I am crushed. I just discovered a betrayal of monumental proportion. My favorite restaurant is deliberately utilizing sophisticated, pre-meditated, cognitive techniques in order to manipulate my behavior and psychologically pressure me into doing what they want me to do. This is one of those horrifying realities you try hard not to believe. But at a certain point, you can no longer deny the subversive tactics being employed against you.
I have a favorite eatery. It is one of those restaurants I never tire of frequenting. Their food is delicious, relatively low cal, fresh, filling and nutritious. And they have fabulous desserts. The greatest thing about their desserts is that nothing is ever over 475 calories. Plus the desserts are incredibly eye-pleasing, decadent and small enough to avoid any kind of post-repast guilt or remorse. I always order dessert at this restaurant. Until yesterday.
Yesterday I met my mom and sister-in-law at my fave spot late in the afternoon. I just wanted coffee since I’d eaten several hours earlier. But both of them were hungry and ordered lunch. After they’d finished eating and our table had been cleared, our server came by, dessert tray in hand, and began laying out clean napkins and silverware for dessert. “I don’t think anyone is going to indulge,” I kindly remarked to save him the trouble of replacing all of the utensils and painstakingly describing each of the 10 stunning desserts before us.
He continued placing the silverware, though, as if he hadn’t heard me. My sister-in-law chimed in, “I don’t think we’re going to order dessert.” Again he ignored us and started to describe the first item on the tray, a healthy peach melba housed in a miniature shot glass.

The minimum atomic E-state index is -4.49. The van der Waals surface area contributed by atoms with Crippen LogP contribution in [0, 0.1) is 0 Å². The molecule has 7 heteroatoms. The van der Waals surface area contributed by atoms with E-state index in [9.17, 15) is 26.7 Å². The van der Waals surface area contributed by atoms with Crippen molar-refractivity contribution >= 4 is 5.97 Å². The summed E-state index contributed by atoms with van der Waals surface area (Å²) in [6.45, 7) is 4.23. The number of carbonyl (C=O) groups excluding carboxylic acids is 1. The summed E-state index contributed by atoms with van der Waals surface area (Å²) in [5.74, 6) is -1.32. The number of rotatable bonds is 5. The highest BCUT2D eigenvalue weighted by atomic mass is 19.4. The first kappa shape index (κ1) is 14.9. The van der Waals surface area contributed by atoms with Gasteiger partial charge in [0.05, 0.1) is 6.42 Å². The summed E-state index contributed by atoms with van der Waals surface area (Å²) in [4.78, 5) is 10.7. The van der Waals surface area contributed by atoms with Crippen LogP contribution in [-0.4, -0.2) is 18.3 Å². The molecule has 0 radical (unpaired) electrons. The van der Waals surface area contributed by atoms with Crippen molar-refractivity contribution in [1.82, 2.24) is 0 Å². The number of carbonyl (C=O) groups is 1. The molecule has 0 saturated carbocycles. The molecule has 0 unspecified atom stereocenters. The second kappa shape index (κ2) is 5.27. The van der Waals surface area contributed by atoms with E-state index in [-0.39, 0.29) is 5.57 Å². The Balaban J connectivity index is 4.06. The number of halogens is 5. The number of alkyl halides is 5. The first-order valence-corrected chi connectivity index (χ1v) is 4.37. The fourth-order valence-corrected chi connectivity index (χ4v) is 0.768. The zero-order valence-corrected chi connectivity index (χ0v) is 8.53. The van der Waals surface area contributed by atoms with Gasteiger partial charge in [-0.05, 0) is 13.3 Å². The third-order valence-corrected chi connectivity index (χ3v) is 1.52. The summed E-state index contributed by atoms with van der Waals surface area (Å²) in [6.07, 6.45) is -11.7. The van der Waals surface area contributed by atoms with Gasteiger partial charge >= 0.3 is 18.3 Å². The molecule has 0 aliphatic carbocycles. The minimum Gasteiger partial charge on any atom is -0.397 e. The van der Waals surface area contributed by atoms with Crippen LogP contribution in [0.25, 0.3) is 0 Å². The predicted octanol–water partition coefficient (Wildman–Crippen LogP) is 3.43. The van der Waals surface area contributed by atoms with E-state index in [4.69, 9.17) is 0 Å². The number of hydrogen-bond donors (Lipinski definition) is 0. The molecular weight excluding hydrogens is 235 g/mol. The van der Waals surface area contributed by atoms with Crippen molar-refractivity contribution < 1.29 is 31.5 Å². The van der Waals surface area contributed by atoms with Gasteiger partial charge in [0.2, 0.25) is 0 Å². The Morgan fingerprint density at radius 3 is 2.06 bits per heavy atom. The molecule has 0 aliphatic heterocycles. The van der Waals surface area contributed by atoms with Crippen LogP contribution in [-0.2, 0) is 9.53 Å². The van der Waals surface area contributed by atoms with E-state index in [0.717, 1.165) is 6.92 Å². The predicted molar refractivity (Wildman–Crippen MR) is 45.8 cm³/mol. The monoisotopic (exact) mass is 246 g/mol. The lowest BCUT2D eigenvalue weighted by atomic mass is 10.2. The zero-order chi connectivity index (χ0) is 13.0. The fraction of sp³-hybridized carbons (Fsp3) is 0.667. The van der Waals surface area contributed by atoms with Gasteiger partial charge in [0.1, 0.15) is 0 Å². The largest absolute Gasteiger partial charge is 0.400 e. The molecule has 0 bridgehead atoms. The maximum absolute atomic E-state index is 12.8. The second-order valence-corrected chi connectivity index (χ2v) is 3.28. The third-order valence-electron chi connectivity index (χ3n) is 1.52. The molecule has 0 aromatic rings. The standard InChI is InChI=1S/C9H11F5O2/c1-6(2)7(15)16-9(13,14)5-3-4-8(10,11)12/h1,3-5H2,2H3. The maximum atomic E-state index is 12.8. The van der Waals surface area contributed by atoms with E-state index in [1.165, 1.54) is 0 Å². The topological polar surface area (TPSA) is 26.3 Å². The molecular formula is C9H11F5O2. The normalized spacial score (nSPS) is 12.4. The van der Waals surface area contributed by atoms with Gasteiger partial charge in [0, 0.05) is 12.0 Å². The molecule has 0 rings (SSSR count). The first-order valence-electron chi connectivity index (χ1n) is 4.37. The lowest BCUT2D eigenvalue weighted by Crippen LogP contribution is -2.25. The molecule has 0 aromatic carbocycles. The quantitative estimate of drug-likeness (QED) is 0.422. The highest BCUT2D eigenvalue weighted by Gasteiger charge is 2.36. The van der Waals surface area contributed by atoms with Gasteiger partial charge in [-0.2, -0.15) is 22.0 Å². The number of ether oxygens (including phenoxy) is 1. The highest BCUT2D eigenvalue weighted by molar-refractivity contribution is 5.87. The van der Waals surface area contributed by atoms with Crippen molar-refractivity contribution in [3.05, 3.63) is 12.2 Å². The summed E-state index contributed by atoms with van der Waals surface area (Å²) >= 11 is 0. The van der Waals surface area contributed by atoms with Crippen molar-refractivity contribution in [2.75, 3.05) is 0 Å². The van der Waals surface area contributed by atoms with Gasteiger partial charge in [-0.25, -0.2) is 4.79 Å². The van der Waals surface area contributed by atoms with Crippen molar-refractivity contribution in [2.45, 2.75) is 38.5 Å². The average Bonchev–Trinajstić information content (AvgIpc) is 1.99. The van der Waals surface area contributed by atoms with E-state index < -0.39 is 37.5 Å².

It was then that I realized something astounding. I felt guilty. I felt guilty that he’d gone to all that trouble to lay out the table for dessert and I suddenly felt compelled, out of some kind of misguided sense of duty, to indulge in one of the tiny, tasty treats. I didn’t actually want to eat dessert. I’ve been very disciplined the last few days, adhering to my daily weight watcher point limit. Dessert was the farthest thing from my mind. But I was going to order one simply because I suddenly felt compelled to not hurt his feelings. Rationally, I realized the absurdity of this. But emotionally I’d been hooked. This realization, however, ignited my inner will. “We don’t want dessert!” I announced emphatically.
The server was taken aback by my assertive stance. He looked stunned, and hurt, like I’d shocked him, wounded him, rudely interrupted him. “But I have to finish,” he stammered. “It’s restaurant policy.” And at that moment, everything became clear. “You mean, that’s why you kept placing the dessert spoons and napkins on the table even though we said we didn’t want anything?” I inquired. Then he confessed, “Oh yeah. There’s a whole psychology to getting people to order dessert.”
“Please don’t tell anyone,” he fearfully implored, “And if anyone asks, I did describe every dessert. OK?” We assured him of our loyalty and he defeatedly collected the spoons, napkins, and dessert tray and slunk away. His disappointment was palpable.
My sister-in-law picked up the tab. I bet she left him a hefty tip in response to his despondent demeanor. But wait a minute, maybe that was simply another form of emotional manipulation. Maybe he was merely feigning dismay in order to secure a few more gratuity percentage points. I wouldn’t put it past him.
It really is true. Once trust is destroyed in a relationship you can never go back.